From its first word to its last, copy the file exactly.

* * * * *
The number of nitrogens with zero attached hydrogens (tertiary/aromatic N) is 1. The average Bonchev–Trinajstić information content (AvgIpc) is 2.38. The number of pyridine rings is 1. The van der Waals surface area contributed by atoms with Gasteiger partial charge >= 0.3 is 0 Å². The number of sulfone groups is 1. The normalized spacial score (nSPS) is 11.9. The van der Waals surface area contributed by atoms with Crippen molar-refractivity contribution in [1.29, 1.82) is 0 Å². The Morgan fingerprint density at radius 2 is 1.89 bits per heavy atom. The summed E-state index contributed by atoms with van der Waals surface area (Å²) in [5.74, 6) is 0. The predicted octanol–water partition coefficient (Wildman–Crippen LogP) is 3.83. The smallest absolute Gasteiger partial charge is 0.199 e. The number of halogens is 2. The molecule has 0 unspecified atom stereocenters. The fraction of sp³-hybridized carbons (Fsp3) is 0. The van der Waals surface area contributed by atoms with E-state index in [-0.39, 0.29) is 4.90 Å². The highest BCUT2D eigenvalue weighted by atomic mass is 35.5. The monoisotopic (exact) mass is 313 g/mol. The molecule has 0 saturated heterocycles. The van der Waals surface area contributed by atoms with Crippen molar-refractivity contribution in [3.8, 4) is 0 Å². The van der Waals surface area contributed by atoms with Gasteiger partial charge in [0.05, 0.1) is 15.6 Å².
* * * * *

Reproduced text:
The number of nitrogens with zero attached hydrogens (tertiary/aromatic N) is 1. The average Bonchev–Trinajstić information content (AvgIpc) is 2.38. The number of pyridine rings is 1. The van der Waals surface area contributed by atoms with Gasteiger partial charge >= 0.3 is 0 Å². The number of sulfone groups is 1. The normalized spacial score (nSPS) is 11.9. The van der Waals surface area contributed by atoms with Crippen molar-refractivity contribution in [1.29, 1.82) is 0 Å². The Morgan fingerprint density at radius 2 is 1.89 bits per heavy atom. The summed E-state index contributed by atoms with van der Waals surface area (Å²) in [5.74, 6) is 0. The predicted octanol–water partition coefficient (Wildman–Crippen LogP) is 3.83. The smallest absolute Gasteiger partial charge is 0.199 e. The number of halogens is 2. The molecule has 0 unspecified atom stereocenters. The fraction of sp³-hybridized carbons (Fsp3) is 0. The van der Waals surface area contributed by atoms with E-state index in [-0.39, 0.29) is 4.90 Å². The highest BCUT2D eigenvalue weighted by atomic mass is 35.5. The monoisotopic (exact) mass is 313 g/mol. The molecule has 0 saturated heterocycles. The van der Waals surface area contributed by atoms with Crippen molar-refractivity contribution in [3.8, 4) is 0 Å². The van der Waals surface area contributed by atoms with Gasteiger partial charge in [0.05, 0.1) is 15.6 Å².